1574 St Andrews - The Student Golfer
1552 Charter and the Kirk
King James IV, who lifted the 'ban' on golf in 1502 by buying the first set of clubs in Perth, is also recording as spending money to play golf in 1503, possibly when he was in St Andrews. The Lord High Treasurer noted several expenditures on golf and clubs and balls between 1502 and 1506, when the King was in Edinburgh or Stirling. The Royal Court moved from palace to palace in those days and Falkland Palace was the Stuart 'sporty' palace. Under the 1503 entry for golf-related payments, there is a payment to John Barbour with the Bishop of Saint Andrews, which suggests the golf may have been there.
In 1552, Archbishop John Hamilton of St Andrews was given a charter to establish a rabbit warren on the north part of the links. The Charter confirmed the rights of the local populace to use the links, inter alia, to play golf on the links at St Andrews. These rights were confirmed in subsequent local and royal charters.
In 1583, 1598 and 1599, as elsewhere in Scotland, there are records in the Kirk Sessions in St Andrews of sinners being taken to task to task for playing on the 'golf fieldis' on the Sabbath (Sunday). However, as much as they were banning golf, the Kirk was also promoting it. Many ministers trained at St Andrews and learnt golf there and took it with them throughout Scotland.
St Andrews University was founded in 1413 and one of its earliest graduates, Sir Gilbert Hay, scholar and international traveller, is probably the first individual writer to use the word 'golf', which he did in a poem in 1460.
The first noted student golfer at St Andrews is in about 1574, when golf 'club and balls' are recorded in the diaries of James Melville. He studied Theology there from 1571 to 1574, though he is listed in the roll of entrants to his college in 1569. His father was Minister in Maryton, near Montrose, where he was taught golf at school. While at St Andrews, Melville was provided with he 'necessars' (necessaries) for 'archerie and golf'. While he was there his uncle, Andrew Melville, preached a sermon in the town against the self-indulgence of the Pryor, including the fact he played golf, presumably to excess.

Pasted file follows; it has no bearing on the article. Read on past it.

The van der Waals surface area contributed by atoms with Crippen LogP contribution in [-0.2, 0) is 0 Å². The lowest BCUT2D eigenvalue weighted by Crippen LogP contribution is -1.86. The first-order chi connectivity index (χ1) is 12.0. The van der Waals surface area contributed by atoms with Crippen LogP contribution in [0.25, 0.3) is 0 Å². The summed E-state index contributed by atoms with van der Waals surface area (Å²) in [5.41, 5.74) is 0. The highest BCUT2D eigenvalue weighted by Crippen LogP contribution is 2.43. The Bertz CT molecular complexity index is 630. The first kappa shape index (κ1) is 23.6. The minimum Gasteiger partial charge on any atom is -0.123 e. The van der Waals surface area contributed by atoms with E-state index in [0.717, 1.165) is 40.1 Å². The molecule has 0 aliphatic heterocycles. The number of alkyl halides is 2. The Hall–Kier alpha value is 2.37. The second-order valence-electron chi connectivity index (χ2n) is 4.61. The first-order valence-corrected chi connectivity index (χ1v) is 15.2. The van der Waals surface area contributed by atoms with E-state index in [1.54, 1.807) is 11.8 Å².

Other religious students at St Andrews associated with golf include Bishop George Graham who graduated from St Andrews c1588. His son and grandson have recently been noted to be purchasers of golf equipment in Orkney.
James IV had made education compulsory for the landowning classes, as he wanted an educated elite to help him run the country. This meant many aristocrats sent their sons to school at St Andrews, where they learnt golf and archery, as well Latin and religious studies. They were accompanied by servants, who recorded the disbursements they made. Several of these accounts survive and many include golf items.
Early in the following century, James Graham, who became Earl of Montrose in 1626, was a student at St Andrews and his records note expenditure on golf items during his studies in 1628-1629. The named supplier of his clubs was James Pett, but whether he was a club-maker or just sold them is not specified. He was a notorious golfer and met an unfortunate end in 1650 in a failed rebellion against Parliament.
A decade later, Francis Scott, the 2nd Earl of Buccleuch (1626-1651), and his brother David, were also students at St Andrews in 1636-38, playing golf and doing archery. They were attended by their servant Patrick Scott, who rendered detailed accounts of the dozens golf balls that they used up. Patrick saved money by bulk buying 5 or 6 dozen at a time direct from the ball-maker, Andrew Rynde. Rynde is the first known golf ball-maker at St Andrews.
Between 1712 and 1715, the three sons of John Mackenzie, a lawyer and the Laird of Delvine in Perthshire also spent money of golf clubs and balls. Intriguingly, the clubs and balls bought for Alexander Mackenzie, the eldest son, cost twice as much as those bought for his two younger twin brothers Kenneth and Thomas.
The students were not the only university members playing golf. The Regent of St Andrews University was too. He was Alexander Munro and he was a friend of John Mackenzie above and he wrote him a letter on 27th April 1691 in which he referred to St Andrews as the 'metropolis of Golfing'. With the letter, Munro sent Mackenzie
'ane sett of Golfe-Clubs consisting of three, viz. an play club, ane Scrapper, and ane tin fac'd club.'
An and ane are the Scots words for one. This set would have been a driving wood, a lofting wood and an iron club. He also sent him 'ane Dozen of Golfe balls.' This may imply a better local supply of clubs and balls compared to Perth.